• Clinical science

Thalassemia

Abstract

Thalassemias are a heterogeneous group of hereditary blood disorders characterized by faulty globin chain synthesis resulting in defective hemoglobin, which can lead to anemia. Based on the defective globin chain, they are classified as either alpha or beta subtypes. Thalassemias are generally more frequent in areas where malaria is endemic; alpha thalassemias occur most commonly in patients of Asian or African origin, whereas beta thalassemias are predominant in patients of Mediterranean descent. Beta thalassemia can be further divided into a heterozygous minor and a homozygous major variant. The minor variant features only a low risk of hemolysis; however, the major variant presents with severe anemia as early as infancy and often causes growth retardation. The severity of alpha thalassemias varies as well, with significant anemia generally first arising with a deletion of three of the four alleles (HbH disease). Deletion of all four α-globin alleles (Hb Bart disease) is usually fatal in utero or shortly after birth. In all forms of thalassemia, insufficient erythropoiesis can lead to extramedullary hematopoiesis as well as bone marrow hyperplasia. The latter frequently results in periosteal reactions that are observed as the classic "hair-on-end" sign on skull radiographs. Diagnosis is confirmed via electrophoresis or DNA analysis. If a patient with thalassemia requires transfusion therapy, it is important to consider the possible development of secondary iron overload, which should be treated with chelating agents (e.g., deferoxamine).

Epidemiology

  • Beta thalassemia: most commonly seen in people of Mediterranean descent
  • Alpha thalassemia: most commonly seen in people of Asian and African descent
    • In the US, ∼ 15 % of the black population is a silent carrier, and ∼ 3 % have the alpha thalassemia trait.
  • Thalassemia provides partial resistance against malaria.

Alpha thalassemia is common in Asia and Africa!

References:[1][2][3]

Epidemiological data refers to the US, unless otherwise specified.

Etiology

General

Beta thalassemia

In a normal cell, the β-globin chains are coded by a total of two alleles . Thus, there are two forms of the disease.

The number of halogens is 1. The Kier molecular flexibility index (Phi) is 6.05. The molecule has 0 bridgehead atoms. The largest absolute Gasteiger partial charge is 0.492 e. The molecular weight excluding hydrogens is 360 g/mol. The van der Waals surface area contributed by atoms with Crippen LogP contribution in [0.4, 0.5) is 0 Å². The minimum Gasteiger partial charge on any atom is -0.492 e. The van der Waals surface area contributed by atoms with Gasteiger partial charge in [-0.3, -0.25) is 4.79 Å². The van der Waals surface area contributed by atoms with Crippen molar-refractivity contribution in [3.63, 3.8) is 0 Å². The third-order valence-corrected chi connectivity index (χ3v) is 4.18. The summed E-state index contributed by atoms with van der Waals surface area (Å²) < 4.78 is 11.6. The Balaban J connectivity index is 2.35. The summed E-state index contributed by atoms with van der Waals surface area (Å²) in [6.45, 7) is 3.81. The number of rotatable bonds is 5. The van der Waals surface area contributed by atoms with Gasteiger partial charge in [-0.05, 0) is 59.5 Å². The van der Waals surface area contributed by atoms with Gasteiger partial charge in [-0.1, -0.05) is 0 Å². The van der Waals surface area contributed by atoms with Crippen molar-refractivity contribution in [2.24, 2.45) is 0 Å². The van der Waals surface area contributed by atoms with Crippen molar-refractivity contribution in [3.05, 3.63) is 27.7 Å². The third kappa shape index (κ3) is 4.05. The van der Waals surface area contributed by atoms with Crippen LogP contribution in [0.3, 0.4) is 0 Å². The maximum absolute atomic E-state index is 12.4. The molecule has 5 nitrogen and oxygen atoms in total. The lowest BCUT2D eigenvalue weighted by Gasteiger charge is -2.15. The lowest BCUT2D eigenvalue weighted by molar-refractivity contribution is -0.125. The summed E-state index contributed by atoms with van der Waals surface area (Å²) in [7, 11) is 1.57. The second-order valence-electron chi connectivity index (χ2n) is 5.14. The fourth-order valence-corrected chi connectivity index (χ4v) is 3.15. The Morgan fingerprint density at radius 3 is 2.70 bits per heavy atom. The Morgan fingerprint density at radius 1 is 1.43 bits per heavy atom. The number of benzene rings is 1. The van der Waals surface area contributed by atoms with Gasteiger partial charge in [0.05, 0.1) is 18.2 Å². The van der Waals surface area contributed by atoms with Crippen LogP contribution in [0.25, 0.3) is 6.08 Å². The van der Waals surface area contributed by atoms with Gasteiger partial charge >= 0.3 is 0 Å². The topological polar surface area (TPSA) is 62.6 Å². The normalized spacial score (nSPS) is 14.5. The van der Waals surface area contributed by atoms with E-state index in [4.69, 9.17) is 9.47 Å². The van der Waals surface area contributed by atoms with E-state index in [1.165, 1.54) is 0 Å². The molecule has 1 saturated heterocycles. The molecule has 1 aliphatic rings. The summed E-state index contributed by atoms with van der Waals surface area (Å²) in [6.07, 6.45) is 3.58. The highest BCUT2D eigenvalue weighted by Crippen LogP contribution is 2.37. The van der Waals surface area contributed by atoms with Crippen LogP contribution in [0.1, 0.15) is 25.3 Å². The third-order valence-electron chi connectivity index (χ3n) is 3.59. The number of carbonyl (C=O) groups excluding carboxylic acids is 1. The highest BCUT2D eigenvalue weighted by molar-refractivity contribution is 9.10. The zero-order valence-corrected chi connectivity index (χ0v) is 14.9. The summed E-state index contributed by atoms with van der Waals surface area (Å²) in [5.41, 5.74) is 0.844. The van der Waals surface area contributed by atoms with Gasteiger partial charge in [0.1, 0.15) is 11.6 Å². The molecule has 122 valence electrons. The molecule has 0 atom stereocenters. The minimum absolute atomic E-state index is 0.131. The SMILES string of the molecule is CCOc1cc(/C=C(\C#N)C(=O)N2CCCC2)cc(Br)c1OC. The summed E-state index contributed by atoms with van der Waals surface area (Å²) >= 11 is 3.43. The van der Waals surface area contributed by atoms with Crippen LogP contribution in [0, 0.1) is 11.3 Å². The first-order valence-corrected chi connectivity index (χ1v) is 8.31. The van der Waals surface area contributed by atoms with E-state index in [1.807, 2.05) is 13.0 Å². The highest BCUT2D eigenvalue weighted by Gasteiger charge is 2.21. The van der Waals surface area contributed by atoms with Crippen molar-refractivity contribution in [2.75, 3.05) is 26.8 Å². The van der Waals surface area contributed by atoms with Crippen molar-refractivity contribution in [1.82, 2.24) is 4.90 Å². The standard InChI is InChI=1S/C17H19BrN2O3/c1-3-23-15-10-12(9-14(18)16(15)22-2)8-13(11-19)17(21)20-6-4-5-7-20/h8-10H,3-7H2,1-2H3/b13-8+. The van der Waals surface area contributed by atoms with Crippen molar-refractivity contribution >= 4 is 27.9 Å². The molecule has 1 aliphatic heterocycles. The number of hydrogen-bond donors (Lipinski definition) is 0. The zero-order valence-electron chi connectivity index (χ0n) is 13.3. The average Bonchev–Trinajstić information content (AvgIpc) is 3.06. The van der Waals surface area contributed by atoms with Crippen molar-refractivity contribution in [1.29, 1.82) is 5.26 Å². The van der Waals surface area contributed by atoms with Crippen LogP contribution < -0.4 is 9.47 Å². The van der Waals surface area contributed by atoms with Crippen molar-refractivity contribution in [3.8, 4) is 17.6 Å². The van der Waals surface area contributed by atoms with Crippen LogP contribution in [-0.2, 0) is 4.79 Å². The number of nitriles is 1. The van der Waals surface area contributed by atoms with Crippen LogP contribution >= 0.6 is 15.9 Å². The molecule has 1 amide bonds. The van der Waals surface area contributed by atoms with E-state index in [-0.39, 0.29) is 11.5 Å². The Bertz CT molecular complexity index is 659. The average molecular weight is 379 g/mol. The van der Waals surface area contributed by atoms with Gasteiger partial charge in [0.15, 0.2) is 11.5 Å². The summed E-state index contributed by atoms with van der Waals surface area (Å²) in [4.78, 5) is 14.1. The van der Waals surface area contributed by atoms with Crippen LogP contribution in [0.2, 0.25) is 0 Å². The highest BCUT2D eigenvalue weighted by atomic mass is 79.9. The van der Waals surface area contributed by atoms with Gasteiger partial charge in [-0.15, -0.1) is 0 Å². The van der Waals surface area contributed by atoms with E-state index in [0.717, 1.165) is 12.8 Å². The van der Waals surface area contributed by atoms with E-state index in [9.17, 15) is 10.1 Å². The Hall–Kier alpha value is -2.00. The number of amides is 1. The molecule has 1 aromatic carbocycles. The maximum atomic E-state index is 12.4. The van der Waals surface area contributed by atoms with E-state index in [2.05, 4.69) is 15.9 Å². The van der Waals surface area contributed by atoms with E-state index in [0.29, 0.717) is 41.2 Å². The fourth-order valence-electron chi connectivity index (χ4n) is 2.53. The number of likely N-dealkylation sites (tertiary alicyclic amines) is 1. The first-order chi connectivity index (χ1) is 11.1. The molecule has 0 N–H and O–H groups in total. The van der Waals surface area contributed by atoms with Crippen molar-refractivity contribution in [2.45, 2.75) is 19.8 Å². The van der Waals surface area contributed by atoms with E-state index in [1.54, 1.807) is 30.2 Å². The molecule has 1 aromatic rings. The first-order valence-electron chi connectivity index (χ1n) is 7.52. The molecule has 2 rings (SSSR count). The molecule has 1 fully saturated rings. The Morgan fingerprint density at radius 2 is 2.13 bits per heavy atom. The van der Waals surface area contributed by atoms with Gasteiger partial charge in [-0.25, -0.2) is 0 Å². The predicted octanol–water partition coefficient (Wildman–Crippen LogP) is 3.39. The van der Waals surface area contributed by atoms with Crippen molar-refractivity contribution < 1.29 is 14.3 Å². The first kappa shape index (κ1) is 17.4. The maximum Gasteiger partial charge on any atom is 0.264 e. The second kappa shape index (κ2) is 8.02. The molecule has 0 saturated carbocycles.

Alpha thalassemia

In a normal cell, the α-globin chains are coded by a total of four alleles. Thus, there are four forms of the disease. The severity of alpha thalassemia depends on the number of defective α-globin alleles.

  • Silent carrier: (minima form): one defective allele (-α/αα)
  • Alpha thalassemia trait (minor form): two defective alleles (-α/-α or --/αα)
    • Cis-deletion is common amongst Asian populations, whereas trans-deletions are more common in African populations
  • Hemoglobin H disease: three defective alleles (--/-α): → results in excessive production of pathologically altered HbH
  • Hemoglobin Bart disease (major form): four defective alleles (--/-‑): → results in excessive production of pathologically altered Hb Bart

References:[4][5][6][7][8]

Pathophysiology

Anemia results from a combination of inefficient erythropoiesis and increased hemolysis. The degree to which both mechanisms contribute to the severity of the disease depends on a patient's exact genotype.

References:[9]

Clinical features

Beta thalassemia

Alpha thalassemia

References:[10][1][2][11]

Diagnostics

Laboratory tests

Hemoglobin patterns

Normal Beta thalassemia Alpha thalassemia
Hemoglobin Globin chains Adult Newborn Minor (trait)

Major

(Cooley's anemia)

Silent carrier

(minima)

Trait

(minor)

Hb H disease

(intermedia)

Hb Bart disease

(major)

HbA ααββ > 95–98% ∼ 15% normal ↓↓
HbA2 ααδδ ∼ 2–3% ∼ 0.5% ↑↑ normal ↓↓
HbF ααγγ ∼ 0.8–2% ∼ 80% ↑↑ normal ↓↓
HbH ββββ ↑↑ ↑↑
Hb Bart γγγγ ↑↑

Imaging

Family history plays an important role in diagnosing patients with clinically silent thalassemia. The possibility of thalassemia in these patients may only be investigated once a family member is diagnosed with a more severe form!

References:[10][12][2][13][14][15][16][17][18][19]

Treatment

Minor and minima variants

  • Usually no therapy required
  • Supplementation of iron or folic acid may be indicated in some patients.

Major variants and hemoglobin H disease

References:[1][2][20][21][22]